- Schreurs B, Van den Broeck A, Notelaers G, van der Heijden B, and De Witte H. (2012) The relationship between job demands, job resources, strain, and work enjoyment: a matter of age? Gedrag & Organisatie. 25(1):5-27.
- Leijten F, van den Heuvel S, Geuskens G, Ybema JF, de Wind A, Burdorf A, Robroek S. (2013) How do older employees with health problems remain productive at work?: a qualitative study. J Occup Rehabil. 2013 Mar;23(1):115-24. doi: 10.1007/s10926-012-9390-0.
- Bal PM and Jansen PGW. (2015) Idiosyncratic deals for older workers: Increased heterogeneity among older workers enhance the need for I-deals. In Bal, P. Kooij, DTAM, Rousseau DM. (Eds.) Aging Workers and the Employee-Employer Relationship. Switzerland: Springer. DOI 10.1007/978-3-319-08007-9_8.
- Nilsson K. (2016) Conceptualisation of ageing in relation to factors of importance for extending working life - a review. Scand J Public Health. 2016 Mar 14. pii: 1403494816636265.
- van Dalen HP, Henkens K, Wang M. (2015) Recharging or Retiring Older Workers? Uncovering the Age-Based Strategies of European Employers. Gerontologist. Oct;55(5):814-24. doi: 10.1093/geront/gnu048.
- Timmons JC, Hall AC, Fesko SL, Migliore A. (2011) Retaining the older workforce: social policy considerations for the universally designed workplace. J Aging Soc Policy. Apr;23(2):119-40. doi: 10.1080/08959420.2011.551623.
- Bonnet-Belfais M, Cholat JF, Bouchard D, Goulfier C, Casselle A, Schram J. (2014) How to integrate the aging of employees into occupational health policies: the approach of a French company. Work. 49(2):205-14. doi: 10.3233/WOR-131651.
- Schermuly CC, Deller J, and Busch V. (2014) A research note on age discrimination and the desire to retire: the mediating effect of psychological empowerment. Res Aging. 36(3):382-393.
- Hertel G, van der Heijden BIJM, de Lange AH, and Deller J. (2013) Facilitating age diversity in organizations-Part I: Challenging popular misbeliefs. Journal of Managerial Psychology. 28(7/8): 729-740.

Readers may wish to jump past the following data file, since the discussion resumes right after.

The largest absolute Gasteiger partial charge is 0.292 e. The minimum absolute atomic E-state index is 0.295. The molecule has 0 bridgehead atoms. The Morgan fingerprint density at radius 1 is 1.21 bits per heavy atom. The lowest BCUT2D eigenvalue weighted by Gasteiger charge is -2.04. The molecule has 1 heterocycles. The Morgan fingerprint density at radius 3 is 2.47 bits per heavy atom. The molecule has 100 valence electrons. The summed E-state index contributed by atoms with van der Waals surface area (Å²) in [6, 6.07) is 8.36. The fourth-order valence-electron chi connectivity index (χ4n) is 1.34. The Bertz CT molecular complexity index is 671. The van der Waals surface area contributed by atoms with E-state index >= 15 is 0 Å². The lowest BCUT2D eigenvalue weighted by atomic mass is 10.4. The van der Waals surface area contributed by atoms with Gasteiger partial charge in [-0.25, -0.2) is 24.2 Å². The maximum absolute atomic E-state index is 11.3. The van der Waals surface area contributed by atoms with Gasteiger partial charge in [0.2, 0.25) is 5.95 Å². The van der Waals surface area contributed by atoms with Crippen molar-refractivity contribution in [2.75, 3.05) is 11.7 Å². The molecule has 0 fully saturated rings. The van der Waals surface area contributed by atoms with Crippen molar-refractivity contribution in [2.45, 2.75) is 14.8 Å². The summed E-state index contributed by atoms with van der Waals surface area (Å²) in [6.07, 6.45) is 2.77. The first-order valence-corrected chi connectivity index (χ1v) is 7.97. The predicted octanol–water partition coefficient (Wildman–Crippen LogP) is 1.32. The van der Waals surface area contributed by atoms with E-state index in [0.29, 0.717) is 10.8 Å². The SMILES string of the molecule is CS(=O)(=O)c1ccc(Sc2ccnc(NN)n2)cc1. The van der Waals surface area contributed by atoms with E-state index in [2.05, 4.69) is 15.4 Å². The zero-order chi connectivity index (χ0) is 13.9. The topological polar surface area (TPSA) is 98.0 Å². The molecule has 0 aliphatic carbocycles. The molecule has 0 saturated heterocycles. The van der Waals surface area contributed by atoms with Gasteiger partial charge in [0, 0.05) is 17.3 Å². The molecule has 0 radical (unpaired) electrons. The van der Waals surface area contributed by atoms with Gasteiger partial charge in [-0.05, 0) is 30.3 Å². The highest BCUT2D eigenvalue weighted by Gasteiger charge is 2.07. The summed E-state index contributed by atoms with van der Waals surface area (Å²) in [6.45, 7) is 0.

- Findsen B. (2015) Older Workers' Learning Within Organizations: Issues and Challenges. Educational Gerontology. 2015; 41(8):582-589. Doi 10.1080/03601277.2015.1011582
- Van Eerd D, Cole DC, Steenstra IA. (2016b) Chapter 16: Participatory ergonomics for return to work. In: Schultz, IZ., Gatchel, RJ., editors. Handbook of return to work: from research to practice. New York: Springer; p. 289-305.
- Stedmon AW, Howells H, Wilson JR, Dianat I. (2012) Ergonomics/Human Factors Needs of an Ageing Workforce in the Manufacturing Sector. Health Promotion Perspectives 2(2); 112-125.
- Gonzalez I, Morer P. (2016) Ergonomics for the inclusion of older workers in the knowledge workforce and a guidance tool for designers. Appl Ergon. Mar;53 Pt A:131-42. doi: 10.1016/j.apergo.2015.09.002.
- Pitt-Catsouphes M, James JB, Matz-Costa C. (2015) Workplace-based health and wellness programs: the intersection of aging, work, and health. Gerontologist. Apr;55(2):262-70. doi: 10.1093/geront/gnu114.
- Hughes SL, Seymour RB, Campbell RT, Shaw JW, Fabiyi C, Sokas R. (2011) Comparison of two health-promotion programs for older workers. Am J Public Health. May;101(5):883-90. doi: 10.2105/AJPH.2010.300082.
Last updated: 2016
Disclaimer: Position papers are funded by the Centre of Research Expertise for the Prevention of Musculoskeletal Disorders, which receives funding through a grant provided by the Ontario Ministry of Labour. The views expressed are those of the authors and do not necessarily reflect those of the Centre nor of the Province.